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Up to 35% of retail alcoholic beverage licensees and 20% of state licensees may not renew in the new year due to the COVID-19 pandemic's "major economic toll" on bars and restaurants, according to Massachusetts Treasurer Deb Goldberg.
"The outlook for fiscal year 2022 is not strong," Goldberg told lawmakers Tuesday during a hearing on state revenue expectations for the next budget cycle.
While her assessment was limited to alcohol license holders, rather than the state's revenue picture at large, the treasurer's comments underscore troubles in an industry scrambling to survive. About 250,000 of the industry's 300,000 jobs evaporated when COVID-19 arrived here in March.
The Alcoholic Beverages Control Commission, which regulates about 9,000 licensees, will in early January know more about how many bars and restaurants opt not to renew licenses. But if industry non-renewal estimates hold up, Goldberg, who oversees the ABCC, said the state could see licensing revenues fall by $200,000 to $350,000.
"That's sobering news to hear about the potential amount of licenses that may not be renewed for next year," House Ways and Means Committee Chairman Rep. Aaron Michlewitz told Goldberg. "Not surprising though, in terms of where what we're seeing in all our districts throughout the Commonwealth."
Michlewitz, whose downtown Boston district is speckled with restaurants, wore a Regina Pizzeria mask to show his support for the industry. Throughout the pandemic — and even this week — it has had to adapt to reduced capacity requirements, new takeout options, and enforcement to guard against virus transmission.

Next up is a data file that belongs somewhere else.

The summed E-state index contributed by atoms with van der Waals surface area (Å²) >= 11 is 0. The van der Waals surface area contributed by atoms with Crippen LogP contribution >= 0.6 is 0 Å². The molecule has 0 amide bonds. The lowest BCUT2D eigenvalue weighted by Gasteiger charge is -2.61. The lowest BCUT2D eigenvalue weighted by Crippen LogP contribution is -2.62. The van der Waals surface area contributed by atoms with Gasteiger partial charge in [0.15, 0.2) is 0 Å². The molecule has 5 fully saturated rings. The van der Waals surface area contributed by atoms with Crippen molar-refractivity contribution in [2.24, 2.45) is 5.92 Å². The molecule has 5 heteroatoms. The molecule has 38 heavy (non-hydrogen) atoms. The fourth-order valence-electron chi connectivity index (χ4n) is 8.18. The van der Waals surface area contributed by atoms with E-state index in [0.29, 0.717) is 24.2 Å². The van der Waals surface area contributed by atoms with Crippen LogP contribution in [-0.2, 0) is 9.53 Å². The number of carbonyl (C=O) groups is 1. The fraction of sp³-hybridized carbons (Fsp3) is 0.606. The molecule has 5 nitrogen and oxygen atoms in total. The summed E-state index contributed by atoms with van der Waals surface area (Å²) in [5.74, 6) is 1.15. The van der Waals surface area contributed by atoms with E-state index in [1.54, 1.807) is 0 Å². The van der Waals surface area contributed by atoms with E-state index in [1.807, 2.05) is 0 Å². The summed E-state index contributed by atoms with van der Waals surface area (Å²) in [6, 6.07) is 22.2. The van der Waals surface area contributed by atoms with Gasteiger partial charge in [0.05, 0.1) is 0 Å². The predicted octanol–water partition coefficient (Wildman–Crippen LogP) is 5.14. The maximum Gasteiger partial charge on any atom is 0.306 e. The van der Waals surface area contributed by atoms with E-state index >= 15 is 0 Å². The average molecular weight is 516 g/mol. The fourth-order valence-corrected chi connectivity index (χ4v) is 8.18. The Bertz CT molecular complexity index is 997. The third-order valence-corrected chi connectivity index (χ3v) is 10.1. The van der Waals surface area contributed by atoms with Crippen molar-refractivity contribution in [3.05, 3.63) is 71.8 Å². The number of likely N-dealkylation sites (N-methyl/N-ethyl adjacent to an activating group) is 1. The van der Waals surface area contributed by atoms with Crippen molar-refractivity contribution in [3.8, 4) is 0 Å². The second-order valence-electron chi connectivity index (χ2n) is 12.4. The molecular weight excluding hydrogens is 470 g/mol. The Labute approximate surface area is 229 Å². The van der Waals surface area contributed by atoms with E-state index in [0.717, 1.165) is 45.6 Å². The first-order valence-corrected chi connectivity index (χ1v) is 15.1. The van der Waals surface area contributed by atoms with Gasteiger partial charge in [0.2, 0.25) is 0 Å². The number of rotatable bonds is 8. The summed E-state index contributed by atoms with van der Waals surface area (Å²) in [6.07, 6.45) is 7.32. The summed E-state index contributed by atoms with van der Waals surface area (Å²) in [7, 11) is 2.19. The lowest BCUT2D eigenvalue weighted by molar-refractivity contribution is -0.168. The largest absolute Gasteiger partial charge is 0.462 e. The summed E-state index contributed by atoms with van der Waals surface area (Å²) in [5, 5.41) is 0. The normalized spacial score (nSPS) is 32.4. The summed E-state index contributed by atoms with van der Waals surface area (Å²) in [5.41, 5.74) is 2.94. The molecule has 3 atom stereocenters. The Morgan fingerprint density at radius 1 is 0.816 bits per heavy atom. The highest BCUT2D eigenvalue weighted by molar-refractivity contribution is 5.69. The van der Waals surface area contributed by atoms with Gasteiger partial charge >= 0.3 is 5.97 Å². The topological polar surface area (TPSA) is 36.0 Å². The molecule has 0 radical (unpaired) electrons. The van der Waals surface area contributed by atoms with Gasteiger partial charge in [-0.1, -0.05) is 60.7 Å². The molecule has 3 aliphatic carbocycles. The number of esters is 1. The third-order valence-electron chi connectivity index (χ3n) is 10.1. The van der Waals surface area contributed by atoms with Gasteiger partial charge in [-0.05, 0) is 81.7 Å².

When restaurants were shut down in the spring to slow the spread of COVID-19, the ABCC, working with the Massachusetts Restaurant Association and the Massachusetts Wholesalers, issued an order allowing repayment plans to alleviate licensee cash flow problems. Those plans have been successful, Goldberg said.
'Hibernating For The Winter'
However, it's been a long slog for restaurants, and many have not survived.
Bob Luz, president of the restaurant association, last week told State House Takeout, the News Service's podcast, that 3,400 of the state's 16,000 restaurants never reopened after springtime closures, a number he said has been updated to 4,000.
"That's roughly 25% of what was there," he said.
On Dec. 8, Gov. Charlie Baker, in response to the continuing second surge of COVID-19, announced a new round of rules for restaurants.
Patrons now must wear masks at all times except when eating and drinking; restaurants are banned from seating more than six patrons per table; and parties can only be seated for up to 90 minutes. Musical performances at restaurants are not allowed anymore, and food court seating in malls was shut down.
Those rules, combined with the loss of seasonal outdoor dining options, have caused more restaurants to take another option: "hibernating for the winter."
"They've done the math and said, 'I'm going to lose a lot less money if I close my doors and then reopen come March, April,' " Luz said, pointing to a time when vaccination efforts will be further along and outdoor dining can return. He estimated that hundreds of restaurants are opting for hibernation.
"We're on the precipice of really furloughing an awful lot of the employees that we had rehired," he said. "We're at a dangerous, dangerous road right now."
It "would be criminal," Luz said, for Congress to recess for the holidays without passing a second authorization of the Paycheck Protection Program that has helped the industry to maintain payrolls and an extension of jobless benefits for the unemployed.
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